Gary joined the quintet and later the big band when Hunter formed that band. Although their relationship is now one of 20-plus years, Gary is still amazed with Hunter’s musical abilities.
Hunter doesn’t go out and buy the music. He listens to the original 78s and transcribes the part for each instrument, for each musician.

If Gary were proofreading this, he’d say “Hunter painstakingly transcribes each part.” He’d also say that Hunter makes every effort to represent multiple facets of the big band era in the music which the band plays. 

“That makes it fun,” he adds.

Playing with the band is a good outlet, he continues.

“It’s fun. I enjoy playing with the guys. It’s a whole different group of people (than with whom he interacts everyday). I enjoy these friendships and would like to think I can be a good example of a Christian to other people who may not go to church. I feel I’m always a pastor and an encourager. It’s an outlet and it’s fun.”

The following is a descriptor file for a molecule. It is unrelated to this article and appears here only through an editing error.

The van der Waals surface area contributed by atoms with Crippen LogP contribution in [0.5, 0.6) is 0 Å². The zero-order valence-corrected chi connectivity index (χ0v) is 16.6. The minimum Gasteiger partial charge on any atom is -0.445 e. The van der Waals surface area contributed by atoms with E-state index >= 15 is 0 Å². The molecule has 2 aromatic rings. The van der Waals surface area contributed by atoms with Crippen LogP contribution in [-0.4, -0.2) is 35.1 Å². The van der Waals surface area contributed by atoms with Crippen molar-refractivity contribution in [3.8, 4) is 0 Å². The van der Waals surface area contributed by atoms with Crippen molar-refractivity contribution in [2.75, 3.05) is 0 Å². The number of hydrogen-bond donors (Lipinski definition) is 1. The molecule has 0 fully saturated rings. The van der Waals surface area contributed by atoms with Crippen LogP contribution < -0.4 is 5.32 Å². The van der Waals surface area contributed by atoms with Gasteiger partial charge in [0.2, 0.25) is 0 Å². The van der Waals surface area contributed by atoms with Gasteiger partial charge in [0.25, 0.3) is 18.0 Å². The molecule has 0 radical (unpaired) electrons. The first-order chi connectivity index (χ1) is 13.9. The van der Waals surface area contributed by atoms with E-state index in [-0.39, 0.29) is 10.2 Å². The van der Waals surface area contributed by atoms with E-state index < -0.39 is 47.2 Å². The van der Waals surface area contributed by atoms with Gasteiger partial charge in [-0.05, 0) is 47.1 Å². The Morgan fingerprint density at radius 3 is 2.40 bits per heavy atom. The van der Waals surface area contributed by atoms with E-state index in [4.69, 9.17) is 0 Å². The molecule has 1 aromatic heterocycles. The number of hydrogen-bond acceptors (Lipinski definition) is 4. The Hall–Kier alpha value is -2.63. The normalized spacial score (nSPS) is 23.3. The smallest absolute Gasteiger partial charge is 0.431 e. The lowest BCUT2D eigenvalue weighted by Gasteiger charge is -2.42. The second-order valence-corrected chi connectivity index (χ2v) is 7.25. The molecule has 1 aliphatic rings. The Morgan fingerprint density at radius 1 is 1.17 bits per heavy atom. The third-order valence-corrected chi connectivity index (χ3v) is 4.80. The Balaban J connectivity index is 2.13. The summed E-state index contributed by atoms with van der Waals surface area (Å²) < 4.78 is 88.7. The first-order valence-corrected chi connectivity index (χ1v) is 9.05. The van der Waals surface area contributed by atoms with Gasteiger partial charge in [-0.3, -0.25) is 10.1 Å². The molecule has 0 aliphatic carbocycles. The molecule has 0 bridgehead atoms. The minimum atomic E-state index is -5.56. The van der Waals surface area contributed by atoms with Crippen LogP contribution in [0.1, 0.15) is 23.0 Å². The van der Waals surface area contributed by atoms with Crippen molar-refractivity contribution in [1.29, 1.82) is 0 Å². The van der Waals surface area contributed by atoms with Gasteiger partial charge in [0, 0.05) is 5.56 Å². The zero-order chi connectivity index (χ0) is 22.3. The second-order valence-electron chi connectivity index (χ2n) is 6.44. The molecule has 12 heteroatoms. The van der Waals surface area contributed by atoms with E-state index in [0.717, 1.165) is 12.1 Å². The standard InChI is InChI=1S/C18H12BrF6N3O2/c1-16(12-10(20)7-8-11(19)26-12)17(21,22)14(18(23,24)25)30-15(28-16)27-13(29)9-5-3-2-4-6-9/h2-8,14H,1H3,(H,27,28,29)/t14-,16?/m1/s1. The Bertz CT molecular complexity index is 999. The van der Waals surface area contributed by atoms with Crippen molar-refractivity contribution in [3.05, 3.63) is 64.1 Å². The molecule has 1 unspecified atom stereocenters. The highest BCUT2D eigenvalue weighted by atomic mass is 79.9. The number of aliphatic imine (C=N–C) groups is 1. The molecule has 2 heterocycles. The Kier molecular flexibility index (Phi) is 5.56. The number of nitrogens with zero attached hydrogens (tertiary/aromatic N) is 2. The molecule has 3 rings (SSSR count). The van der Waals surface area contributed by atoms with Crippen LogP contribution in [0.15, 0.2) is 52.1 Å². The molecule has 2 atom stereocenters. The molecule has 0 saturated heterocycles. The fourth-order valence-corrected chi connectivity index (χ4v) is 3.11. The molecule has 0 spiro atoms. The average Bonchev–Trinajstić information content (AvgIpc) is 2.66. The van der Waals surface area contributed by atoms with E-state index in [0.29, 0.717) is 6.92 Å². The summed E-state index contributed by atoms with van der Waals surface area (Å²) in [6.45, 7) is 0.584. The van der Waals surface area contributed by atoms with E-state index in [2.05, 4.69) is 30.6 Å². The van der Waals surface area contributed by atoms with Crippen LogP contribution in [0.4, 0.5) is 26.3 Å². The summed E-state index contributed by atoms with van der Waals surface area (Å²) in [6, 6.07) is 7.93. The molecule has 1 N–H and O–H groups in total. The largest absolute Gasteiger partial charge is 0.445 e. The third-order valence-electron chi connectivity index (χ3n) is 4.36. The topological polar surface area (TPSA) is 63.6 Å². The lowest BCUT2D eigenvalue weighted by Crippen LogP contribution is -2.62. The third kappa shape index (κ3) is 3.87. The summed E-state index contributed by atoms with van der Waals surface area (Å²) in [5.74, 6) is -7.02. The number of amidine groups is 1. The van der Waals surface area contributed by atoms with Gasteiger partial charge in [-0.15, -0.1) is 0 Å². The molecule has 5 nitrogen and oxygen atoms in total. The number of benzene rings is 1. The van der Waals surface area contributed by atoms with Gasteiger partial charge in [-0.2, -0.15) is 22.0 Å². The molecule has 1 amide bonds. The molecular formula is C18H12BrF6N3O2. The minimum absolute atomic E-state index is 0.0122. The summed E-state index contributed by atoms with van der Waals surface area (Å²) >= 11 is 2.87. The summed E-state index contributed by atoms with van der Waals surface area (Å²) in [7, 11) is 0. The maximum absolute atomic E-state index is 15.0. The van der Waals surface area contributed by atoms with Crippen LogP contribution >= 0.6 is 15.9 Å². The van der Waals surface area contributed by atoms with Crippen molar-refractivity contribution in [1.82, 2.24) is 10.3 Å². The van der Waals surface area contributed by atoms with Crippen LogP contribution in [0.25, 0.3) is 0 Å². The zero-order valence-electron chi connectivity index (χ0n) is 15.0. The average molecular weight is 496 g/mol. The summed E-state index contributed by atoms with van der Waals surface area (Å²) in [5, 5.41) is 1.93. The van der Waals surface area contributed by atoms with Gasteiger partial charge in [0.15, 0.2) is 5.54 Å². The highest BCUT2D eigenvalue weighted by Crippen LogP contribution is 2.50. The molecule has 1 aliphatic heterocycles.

Gary’s musical interests aren’t limited to this big band. “What I love to do is bee bop jazz from the Charlie Parker and Miles Davis era. That’s my cup of tea. And, I like combo jazz even more,” he adds.

For this night, Gary will put these interests to the side and make music with Hunter Fuerste and his American Vintage Orchestra. I hope you let your toes tap in appreciation of these wonderful musicians.

Tuesday, June 9, 2015

Fuerste and his orchestra return

Courtesy of Galena Gazette

GALENA–The ninth annual Galena Foundation concert featuring Hunter Fuerste and His American Vintage Orchestra will be held at Turner Hall in Galena on June 20 from 6-8 p.m. 

Fuerste, an accomplished arranger and trombonist, excels at taking vintage recordings of classic well-known big band performances and scoring music for his entire orchestra. 

Fuerste’s 14-piece big band, along with talented vocalists, will authentically recreate many mid-30s to mid-40s hits made famous by artists such as Glenn Miller, Tommy and Jimmy Dorsey, Artie Shaw, Benny Goodman, Harry James, Count Basie and others.

This free concert is made possible because of the sponsorship of area businesses and individuals.